[4]     Despite this legal faux pas, I think that this court is still enjoined to evaluate the soundness of the various grounds on which Applicant claims that Respondents’ actions are unconstitutional.  This is so in view of his reliance on Rule 12 in his Notice of Motion [see paragraph 1 above].

 

SURVEY OF EVIDENCE AND ARGUMENT

[5]     Applicant was Administration Manager at the Thaba-Tseka District Council. He reported to the District Council Secretary, who was in turn answerable to 1st Respondent.

 

[6]     In October 2011 he was charged in the Thaba-Tseka magistrate’s court with embezzlement, misappropriation or diversion of public funds for his own benefit or the benefit of his co-accused to the tune of M31,957.88, as well as theft of the amount of M11,549.94 [page 31-34 of the record].

 

[7]     Applicant was released on bail subject to the condition, inter alia, that he should not interfere with prosecution witnesses.

 

[8]     On 16th December 2011 [see page 35 of the record] he was called before the Thaba-Tseka magistrate to answer to charges that he had breached the above bail condition by threatening the District Council Secretary, a potential witness in his trial, with the words ‘re tla kopana seterateng’ (i.e ‘we shall meet on the street’).  Applicant claimed that the words were harmless, as he only meant that they would meet about work issues.  The magistrate ruled that it would be naive to accord an innocent interpretation to the Sesotho expression used by Applicant because it is normally used to express threats.  The magistrate ruled that it was not normal or usual for a person expressing discontent about a work issue to use the words ‘re tla kopana seterateng’.  He therefore made the following order:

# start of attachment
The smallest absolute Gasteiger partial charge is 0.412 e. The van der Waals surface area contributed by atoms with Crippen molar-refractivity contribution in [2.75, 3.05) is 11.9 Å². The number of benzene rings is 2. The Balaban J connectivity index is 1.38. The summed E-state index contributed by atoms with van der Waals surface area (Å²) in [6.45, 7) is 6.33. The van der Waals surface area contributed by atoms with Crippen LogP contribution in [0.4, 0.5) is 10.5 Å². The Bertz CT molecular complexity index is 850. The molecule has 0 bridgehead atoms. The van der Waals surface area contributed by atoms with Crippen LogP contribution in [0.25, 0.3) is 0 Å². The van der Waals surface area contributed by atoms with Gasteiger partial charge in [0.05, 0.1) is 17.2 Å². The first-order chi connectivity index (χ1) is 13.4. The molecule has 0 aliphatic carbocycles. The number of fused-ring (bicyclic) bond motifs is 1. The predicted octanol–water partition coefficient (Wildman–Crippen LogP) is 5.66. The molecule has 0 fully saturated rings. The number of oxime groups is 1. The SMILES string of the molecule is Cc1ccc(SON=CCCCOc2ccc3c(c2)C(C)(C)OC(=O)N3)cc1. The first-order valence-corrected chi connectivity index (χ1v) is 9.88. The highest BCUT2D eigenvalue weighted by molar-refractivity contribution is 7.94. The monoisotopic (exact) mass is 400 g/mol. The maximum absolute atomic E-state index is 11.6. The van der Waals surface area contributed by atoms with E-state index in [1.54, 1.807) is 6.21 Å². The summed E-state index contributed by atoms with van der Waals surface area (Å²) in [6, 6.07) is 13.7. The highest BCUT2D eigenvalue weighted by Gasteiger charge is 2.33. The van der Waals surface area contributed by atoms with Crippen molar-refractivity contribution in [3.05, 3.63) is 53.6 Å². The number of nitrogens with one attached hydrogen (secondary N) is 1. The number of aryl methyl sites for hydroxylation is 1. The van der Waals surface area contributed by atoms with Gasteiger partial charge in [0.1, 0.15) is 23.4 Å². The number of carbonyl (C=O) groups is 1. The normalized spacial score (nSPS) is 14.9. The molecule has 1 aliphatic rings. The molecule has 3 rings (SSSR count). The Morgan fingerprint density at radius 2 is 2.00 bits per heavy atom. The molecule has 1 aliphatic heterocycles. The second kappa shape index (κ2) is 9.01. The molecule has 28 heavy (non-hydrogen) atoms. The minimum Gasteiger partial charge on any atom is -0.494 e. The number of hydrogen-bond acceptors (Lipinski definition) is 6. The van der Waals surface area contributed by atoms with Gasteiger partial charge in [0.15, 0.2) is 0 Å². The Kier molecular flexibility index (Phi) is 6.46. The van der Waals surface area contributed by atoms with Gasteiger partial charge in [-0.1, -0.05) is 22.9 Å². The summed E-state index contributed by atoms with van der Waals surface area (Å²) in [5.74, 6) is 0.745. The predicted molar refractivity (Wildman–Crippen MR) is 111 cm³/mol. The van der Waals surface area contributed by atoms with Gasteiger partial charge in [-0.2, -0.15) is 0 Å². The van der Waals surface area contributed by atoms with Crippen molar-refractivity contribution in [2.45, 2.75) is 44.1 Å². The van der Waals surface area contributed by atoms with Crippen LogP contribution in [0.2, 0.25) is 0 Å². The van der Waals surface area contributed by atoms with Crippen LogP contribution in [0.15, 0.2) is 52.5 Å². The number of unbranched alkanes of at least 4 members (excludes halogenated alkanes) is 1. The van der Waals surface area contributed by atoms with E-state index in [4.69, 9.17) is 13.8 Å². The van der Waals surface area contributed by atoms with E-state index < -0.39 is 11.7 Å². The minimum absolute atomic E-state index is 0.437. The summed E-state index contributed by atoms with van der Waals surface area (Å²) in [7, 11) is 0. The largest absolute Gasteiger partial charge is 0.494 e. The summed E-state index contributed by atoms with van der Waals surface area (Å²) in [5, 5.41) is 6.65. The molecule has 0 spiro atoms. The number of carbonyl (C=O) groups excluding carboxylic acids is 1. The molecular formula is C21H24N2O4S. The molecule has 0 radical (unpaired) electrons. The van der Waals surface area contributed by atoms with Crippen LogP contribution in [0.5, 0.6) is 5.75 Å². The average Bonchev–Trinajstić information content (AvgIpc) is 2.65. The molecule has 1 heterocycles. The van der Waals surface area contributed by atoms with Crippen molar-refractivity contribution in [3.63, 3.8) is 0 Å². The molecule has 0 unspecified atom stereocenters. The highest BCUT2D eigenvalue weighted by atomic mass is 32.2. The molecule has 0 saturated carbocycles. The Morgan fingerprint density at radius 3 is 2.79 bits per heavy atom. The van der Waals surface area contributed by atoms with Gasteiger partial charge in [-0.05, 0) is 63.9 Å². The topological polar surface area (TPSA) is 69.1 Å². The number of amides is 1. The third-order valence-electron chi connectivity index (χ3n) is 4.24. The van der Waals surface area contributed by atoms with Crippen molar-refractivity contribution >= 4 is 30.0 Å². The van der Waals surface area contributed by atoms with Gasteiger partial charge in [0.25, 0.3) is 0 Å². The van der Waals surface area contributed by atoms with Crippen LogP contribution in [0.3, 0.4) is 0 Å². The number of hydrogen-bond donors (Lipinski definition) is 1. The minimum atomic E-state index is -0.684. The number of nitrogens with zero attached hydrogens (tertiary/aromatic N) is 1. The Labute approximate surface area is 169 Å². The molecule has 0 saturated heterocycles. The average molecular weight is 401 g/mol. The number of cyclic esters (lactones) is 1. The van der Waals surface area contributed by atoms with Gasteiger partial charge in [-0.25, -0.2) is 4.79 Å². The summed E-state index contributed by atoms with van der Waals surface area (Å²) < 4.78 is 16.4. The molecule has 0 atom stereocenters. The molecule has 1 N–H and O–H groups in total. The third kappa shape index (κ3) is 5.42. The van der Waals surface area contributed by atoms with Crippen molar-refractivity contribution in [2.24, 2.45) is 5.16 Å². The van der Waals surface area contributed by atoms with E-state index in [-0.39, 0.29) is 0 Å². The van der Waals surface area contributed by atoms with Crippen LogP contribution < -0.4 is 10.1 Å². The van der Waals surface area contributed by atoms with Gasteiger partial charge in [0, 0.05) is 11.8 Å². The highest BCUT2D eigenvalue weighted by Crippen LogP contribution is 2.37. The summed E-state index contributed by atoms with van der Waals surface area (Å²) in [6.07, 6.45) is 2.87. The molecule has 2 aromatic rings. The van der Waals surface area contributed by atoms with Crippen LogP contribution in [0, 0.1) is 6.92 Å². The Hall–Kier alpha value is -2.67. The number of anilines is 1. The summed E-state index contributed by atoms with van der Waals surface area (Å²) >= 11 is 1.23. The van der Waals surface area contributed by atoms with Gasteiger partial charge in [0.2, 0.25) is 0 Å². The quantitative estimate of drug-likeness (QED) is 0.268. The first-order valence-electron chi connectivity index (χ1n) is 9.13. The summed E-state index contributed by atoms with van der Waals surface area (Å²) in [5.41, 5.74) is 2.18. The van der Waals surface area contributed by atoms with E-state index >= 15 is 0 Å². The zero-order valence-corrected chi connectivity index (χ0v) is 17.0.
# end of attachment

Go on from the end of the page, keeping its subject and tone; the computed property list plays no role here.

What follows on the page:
“The accused should tread carefully.  This Court will use every means possible to ensure that witnesses are protected and feel free to come to the Court and give evidence.  For now the accused is warned in the strongest terms possible not to interfere with any potential witnesses.  The Crown’s application that accused release be cancelled is refused.  His conditions are still sufficient.  This issue would be more important if there were substantiated allegations that he is likely to abscond.” [my emphasis]